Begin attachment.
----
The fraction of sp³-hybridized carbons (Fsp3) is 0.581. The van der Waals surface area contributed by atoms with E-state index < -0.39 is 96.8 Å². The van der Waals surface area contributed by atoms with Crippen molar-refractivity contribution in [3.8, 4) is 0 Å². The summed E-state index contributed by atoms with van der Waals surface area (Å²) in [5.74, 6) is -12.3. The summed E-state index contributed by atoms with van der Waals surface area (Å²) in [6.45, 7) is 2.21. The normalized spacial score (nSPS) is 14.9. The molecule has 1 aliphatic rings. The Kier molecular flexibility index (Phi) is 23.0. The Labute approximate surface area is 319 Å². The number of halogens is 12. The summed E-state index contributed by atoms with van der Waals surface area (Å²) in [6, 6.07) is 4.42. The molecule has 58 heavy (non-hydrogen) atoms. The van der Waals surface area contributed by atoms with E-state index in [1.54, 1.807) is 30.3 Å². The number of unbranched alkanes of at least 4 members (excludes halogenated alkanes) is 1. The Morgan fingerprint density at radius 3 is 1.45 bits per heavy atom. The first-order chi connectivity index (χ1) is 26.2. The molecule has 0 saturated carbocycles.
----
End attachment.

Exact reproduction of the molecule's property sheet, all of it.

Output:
The fraction of sp³-hybridized carbons (Fsp3) is 0.581. The van der Waals surface area contributed by atoms with E-state index < -0.39 is 96.8 Å². The van der Waals surface area contributed by atoms with Crippen molar-refractivity contribution in [3.8, 4) is 0 Å². The summed E-state index contributed by atoms with van der Waals surface area (Å²) in [5.74, 6) is -12.3. The summed E-state index contributed by atoms with van der Waals surface area (Å²) in [6.45, 7) is 2.21. The normalized spacial score (nSPS) is 14.9. The molecule has 1 aliphatic rings. The Kier molecular flexibility index (Phi) is 23.0. The Labute approximate surface area is 319 Å². The number of halogens is 12. The summed E-state index contributed by atoms with van der Waals surface area (Å²) in [6, 6.07) is 4.42. The molecule has 58 heavy (non-hydrogen) atoms. The van der Waals surface area contributed by atoms with E-state index in [1.54, 1.807) is 30.3 Å². The number of unbranched alkanes of at least 4 members (excludes halogenated alkanes) is 1. The Morgan fingerprint density at radius 3 is 1.45 bits per heavy atom. The first-order chi connectivity index (χ1) is 26.2. The molecule has 0 saturated carbocycles.